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Controlling for Phylogenetic Relatedness and Evolutionary Rates Improves the Discovery of Associations Between Species' Phenotypic and Genomic Differences

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Prudent,  Xavier
Max Planck Institute for the Physics of Complex Systems, Max Planck Society;

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Parra,  Genís
Max Planck Institute for the Physics of Complex Systems, Max Planck Society;

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Schwede,  Peter
Max Planck Institute for the Physics of Complex Systems, Max Planck Society;

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Roscito,  Juliana G.
Max Planck Institute for the Physics of Complex Systems, Max Planck Society;

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Hiller,  Michael
Max Planck Institute for the Physics of Complex Systems, Max Planck Society;

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Citation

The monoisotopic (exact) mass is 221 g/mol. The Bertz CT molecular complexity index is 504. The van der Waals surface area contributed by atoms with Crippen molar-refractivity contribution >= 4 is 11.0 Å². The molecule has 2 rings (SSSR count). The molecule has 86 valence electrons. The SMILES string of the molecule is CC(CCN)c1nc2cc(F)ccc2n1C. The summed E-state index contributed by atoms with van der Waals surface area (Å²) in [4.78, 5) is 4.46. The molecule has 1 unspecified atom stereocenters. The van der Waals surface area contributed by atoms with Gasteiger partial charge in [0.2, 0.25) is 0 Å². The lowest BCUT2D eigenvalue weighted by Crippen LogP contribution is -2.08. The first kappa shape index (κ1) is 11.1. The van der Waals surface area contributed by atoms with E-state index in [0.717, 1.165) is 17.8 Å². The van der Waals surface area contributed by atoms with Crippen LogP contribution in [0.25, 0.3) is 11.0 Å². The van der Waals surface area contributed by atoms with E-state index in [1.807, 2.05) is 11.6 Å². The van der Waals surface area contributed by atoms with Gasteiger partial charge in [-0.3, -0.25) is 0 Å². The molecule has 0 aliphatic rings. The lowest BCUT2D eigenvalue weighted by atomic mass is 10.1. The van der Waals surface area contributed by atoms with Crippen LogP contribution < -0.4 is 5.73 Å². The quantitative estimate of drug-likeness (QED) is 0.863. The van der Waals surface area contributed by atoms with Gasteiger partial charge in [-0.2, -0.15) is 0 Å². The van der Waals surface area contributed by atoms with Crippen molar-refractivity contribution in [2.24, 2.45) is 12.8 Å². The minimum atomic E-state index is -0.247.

Prudent, X., Parra, G., Schwede, P., Roscito, J. G., & Hiller, M. (2016). Controlling for Phylogenetic Relatedness and Evolutionary Rates Improves the Discovery of Associations Between Species' Phenotypic and Genomic Differences. Molecular Biology and Evolution, 33(8), 2135-2150. doi:10.1093/molbev/msw098.


Cite as: http://hdl.handle.net/11858/00-001M-0000-002B-1E81-E
Abstract
The growing number of sequenced genomes allows us now to address a key question in genetics and evolutionary biology: which genomic changes underlie particular phenotypic changes between species? Previously, we developed a computational framework called Forward Genomics that associates phenotypic to genomic differences by focusing on phenotypes that are independently lost in different lineages. However, our previous implementation had three main limitations. Here, we present two new Forward Genomics methods that overcome these limitations by (1) directly controlling for phylogenetic relatedness, (2) controlling for differences in evolutionary rates, and (3) computing a statistical significance. We demonstrate on large-scale simulated data and on real data that both new methods substantially improve the sensitivity to detect associations between phenotypic and genomic differences. We applied these new methods to detect genomic differences involved in the loss of vision in the blind mole rat and the cape golden mole, two independent subterranean mammals. Forward Genomics identified several genes that are enriched in functions related to eye development and the perception of light, as well as genes involved in the circadian rhythm. These new Forward Genomics methods represent a significant advance in our ability to discover the genomic basis underlying phenotypic differences between species.